I didn't even watch him that much because of that... I didn't overly listen to him because I didn't want to absorb him and channel him. Even while I admired Mitch a lot, you don't want to be described as the black version of somebody. I think there's more to me than that, you know? So yeah that would be weird. But I always felt like he was amazing, but we were just doing something in different ways.
Marc Maron: Before he was a star, if [the audience] didn't get on board, he could bomb, but if they did sort of lock in, he could kill. It was sort of fascinating, because he had a sort of taste. That was the way he was going to do it. He wasn't going to go any other way. If the audience didn't get on board, it would be a long half-hour to an hour for them. But if they did, if they got him, he would destroy. It was kind of fascinating.
"He's one of those guys that you'll hear in other comics. Just a hint of Mitch." —Marc Maron
There's a lot of comics that have passed through their Mitch phase into their own voice. But he's one of those guys that you'll hear in other comics, just a hint of Mitch. He's not hinged to a time and he's not hinged to a topic. He was a real, kind of a poetic mind. So it's a rare thing that you can sort of revisit a comedian any time and it still has a vitality to it and I think that's why Mitch is so kind of ever-present.
Emily Heller: He was definitely the first comedian I was obsessed with. I used to watch him on Comedy Central. And in the dumb kids math class at my high school, the teacher would start every class with ten minutes of "TV Talk," and I would tell Mitch Hedberg jokes—crediting him, of course. Then when I was 17, I saw that he was playing at the San Jose Improv. So me and my friend wrote an email to the club, and asking if we could go to the show even though we were 17, and promising that we would buy a bunch of food, and that we were gonna turn 18 really soon, and they said "Sure. Just make sure you print out the email and bring it when you come."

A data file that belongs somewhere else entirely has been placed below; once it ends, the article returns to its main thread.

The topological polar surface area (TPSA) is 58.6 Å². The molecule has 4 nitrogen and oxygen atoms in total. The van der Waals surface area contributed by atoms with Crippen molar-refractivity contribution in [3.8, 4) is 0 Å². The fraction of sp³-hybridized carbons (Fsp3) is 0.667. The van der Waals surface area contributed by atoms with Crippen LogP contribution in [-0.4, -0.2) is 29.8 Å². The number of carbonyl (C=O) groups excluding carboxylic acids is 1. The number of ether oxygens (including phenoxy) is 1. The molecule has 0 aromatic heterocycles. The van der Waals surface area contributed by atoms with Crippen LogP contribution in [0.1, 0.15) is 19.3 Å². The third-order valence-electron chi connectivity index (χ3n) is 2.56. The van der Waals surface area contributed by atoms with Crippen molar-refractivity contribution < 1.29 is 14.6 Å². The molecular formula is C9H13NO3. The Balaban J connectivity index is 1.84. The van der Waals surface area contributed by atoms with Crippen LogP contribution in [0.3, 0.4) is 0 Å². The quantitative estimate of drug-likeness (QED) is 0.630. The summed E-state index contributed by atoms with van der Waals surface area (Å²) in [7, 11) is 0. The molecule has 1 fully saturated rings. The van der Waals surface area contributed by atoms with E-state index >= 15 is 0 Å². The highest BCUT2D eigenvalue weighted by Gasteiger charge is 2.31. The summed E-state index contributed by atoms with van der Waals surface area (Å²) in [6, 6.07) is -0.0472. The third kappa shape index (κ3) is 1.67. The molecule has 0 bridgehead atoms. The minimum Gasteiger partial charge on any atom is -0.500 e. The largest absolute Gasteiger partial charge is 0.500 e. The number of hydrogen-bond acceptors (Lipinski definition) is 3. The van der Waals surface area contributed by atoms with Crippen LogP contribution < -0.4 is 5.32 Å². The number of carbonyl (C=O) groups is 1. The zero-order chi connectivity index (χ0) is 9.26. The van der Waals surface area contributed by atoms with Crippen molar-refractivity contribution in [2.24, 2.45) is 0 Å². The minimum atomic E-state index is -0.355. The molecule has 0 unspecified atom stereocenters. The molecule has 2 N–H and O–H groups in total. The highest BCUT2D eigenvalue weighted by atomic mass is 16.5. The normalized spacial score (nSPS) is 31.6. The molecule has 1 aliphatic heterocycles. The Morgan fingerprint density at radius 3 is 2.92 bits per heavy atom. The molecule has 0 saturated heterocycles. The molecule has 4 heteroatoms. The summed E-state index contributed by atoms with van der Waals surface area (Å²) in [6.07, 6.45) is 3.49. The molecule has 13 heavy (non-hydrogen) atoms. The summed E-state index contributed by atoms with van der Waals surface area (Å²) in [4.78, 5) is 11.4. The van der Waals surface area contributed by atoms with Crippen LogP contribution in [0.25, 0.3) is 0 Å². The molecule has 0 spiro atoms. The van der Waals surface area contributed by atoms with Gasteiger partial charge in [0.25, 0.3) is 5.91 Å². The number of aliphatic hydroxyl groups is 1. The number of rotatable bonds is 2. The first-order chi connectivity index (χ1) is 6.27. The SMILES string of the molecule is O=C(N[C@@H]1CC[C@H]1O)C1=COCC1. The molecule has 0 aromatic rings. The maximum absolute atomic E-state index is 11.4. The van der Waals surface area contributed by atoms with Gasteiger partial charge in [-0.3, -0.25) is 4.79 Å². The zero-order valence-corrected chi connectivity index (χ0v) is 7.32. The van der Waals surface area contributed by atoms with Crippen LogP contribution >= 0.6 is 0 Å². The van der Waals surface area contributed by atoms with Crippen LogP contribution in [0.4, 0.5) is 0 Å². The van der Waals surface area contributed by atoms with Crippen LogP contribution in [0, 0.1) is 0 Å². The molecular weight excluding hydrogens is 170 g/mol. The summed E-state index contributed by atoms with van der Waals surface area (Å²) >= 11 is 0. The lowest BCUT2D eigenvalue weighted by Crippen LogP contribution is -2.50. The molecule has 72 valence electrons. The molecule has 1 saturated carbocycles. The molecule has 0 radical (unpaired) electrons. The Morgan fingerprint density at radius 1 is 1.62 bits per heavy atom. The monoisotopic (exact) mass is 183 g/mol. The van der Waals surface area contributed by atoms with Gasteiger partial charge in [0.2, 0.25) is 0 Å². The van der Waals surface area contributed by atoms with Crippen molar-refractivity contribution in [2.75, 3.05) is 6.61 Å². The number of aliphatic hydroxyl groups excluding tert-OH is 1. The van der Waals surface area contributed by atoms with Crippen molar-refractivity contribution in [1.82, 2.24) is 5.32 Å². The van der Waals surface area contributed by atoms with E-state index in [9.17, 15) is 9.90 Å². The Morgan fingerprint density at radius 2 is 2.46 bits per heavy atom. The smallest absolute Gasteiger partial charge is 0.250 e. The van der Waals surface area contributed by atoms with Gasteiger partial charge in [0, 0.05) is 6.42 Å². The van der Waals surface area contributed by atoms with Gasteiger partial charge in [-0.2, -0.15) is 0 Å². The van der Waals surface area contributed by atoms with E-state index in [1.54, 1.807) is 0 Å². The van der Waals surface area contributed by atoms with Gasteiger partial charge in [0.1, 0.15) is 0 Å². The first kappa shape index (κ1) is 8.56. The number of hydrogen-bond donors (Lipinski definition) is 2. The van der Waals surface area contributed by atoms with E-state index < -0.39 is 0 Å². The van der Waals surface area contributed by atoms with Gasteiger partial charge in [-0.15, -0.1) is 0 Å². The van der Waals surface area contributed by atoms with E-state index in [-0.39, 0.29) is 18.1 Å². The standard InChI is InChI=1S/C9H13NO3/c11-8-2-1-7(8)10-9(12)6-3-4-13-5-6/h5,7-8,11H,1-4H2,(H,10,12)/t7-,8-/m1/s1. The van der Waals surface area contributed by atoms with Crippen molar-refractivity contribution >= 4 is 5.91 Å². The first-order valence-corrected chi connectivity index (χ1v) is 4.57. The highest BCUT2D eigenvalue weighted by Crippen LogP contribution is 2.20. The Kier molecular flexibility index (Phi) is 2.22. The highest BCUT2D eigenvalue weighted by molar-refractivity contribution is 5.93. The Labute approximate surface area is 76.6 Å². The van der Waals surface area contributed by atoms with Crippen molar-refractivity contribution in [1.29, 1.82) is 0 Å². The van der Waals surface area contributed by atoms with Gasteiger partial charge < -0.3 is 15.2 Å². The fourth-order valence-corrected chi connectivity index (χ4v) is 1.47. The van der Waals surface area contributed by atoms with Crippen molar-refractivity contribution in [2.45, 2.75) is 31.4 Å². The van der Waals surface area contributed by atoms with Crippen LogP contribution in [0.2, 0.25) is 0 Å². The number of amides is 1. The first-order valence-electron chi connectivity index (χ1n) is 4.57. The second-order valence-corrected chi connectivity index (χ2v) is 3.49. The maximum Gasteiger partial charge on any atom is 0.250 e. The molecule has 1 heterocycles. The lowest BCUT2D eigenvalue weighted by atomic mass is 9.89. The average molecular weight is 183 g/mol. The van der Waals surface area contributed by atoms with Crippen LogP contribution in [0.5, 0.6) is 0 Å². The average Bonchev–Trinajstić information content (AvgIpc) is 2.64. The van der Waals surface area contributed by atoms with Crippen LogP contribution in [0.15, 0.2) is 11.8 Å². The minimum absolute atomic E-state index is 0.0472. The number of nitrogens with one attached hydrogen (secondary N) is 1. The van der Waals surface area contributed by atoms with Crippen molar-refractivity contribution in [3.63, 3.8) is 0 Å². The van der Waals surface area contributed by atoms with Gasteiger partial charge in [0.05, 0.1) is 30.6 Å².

So we drove down after school one day to see the show, I don't remember ever feeling my face hurt from laughing before. He told that joke: "If you are flammable and have legs, you are never blocking a fire exit," and he prefaced it by saying, "This next joke was on the special, but there's a new part." So he told the joke, and then at the end, he said, "...unless you are a table." That was the first show I ever saw.
Hannibal Buress: I started working in the club initially because I did a guest spot in front of his sold-out crowd... I went up to his green room, which was obnoxious, because I wasn't even working at the club yet, I was just up there hanging, which I imagine was pretty awkward for him. I hate that shit when random people are in my green room.
Sometimes when you're new in comedy you have this hunger and drive that you know erodes your social skills and basic decency. That was where I was at that time and he was just chill. I know somebody would be like, "Who the fuck is this? Are you on the show? Do you work here? Who are you? You gotta get the fuck out of here 'cause you're making me feel weird." But he didn't do any of that at all! Even if he was feeling weird, I guess he wasn't the type of guy to kick somebody out and make them feel bad.
So I'm hanging out up there with him and I just ask if I can get on the show. And then one of his shows, he put me on for five minutes, let me go on in the guest spot, and then like three other Chicago comics that he had never seen before.
Marc Maron: The last time I remember seeing him was before he almost lost his leg. I think I saw him briefly here in LA, at a comedy club, and I knew that he didn't look good. He just didn't look right. I had no idea to what degree he had gotten strung out. I didn't know that the three days I spent with him in Seattle, that was about it for me—I think I went through one other sort of run and then I got sober. I remember seeing him long after that. Years of drug use, especially the type of drugs he was using, and you start to look a little haunted, you know?
Eliza Skinner: I was going to a comedian's birthday party the day he died. There weren't even strong connections to him, but as soon as I walked in the bar, Jake Fogelnest went, "Mitch Hedberg died." Just a wet blanket all over the whole bar. Then everyone was trading jokes all night. It's very jarring any time it happens. The Harris Wittels stuff felt very similar. I thought, "People still die from heroin ODs? We're still doing that? Fuck."
Follow Mike Pearl on Twitter.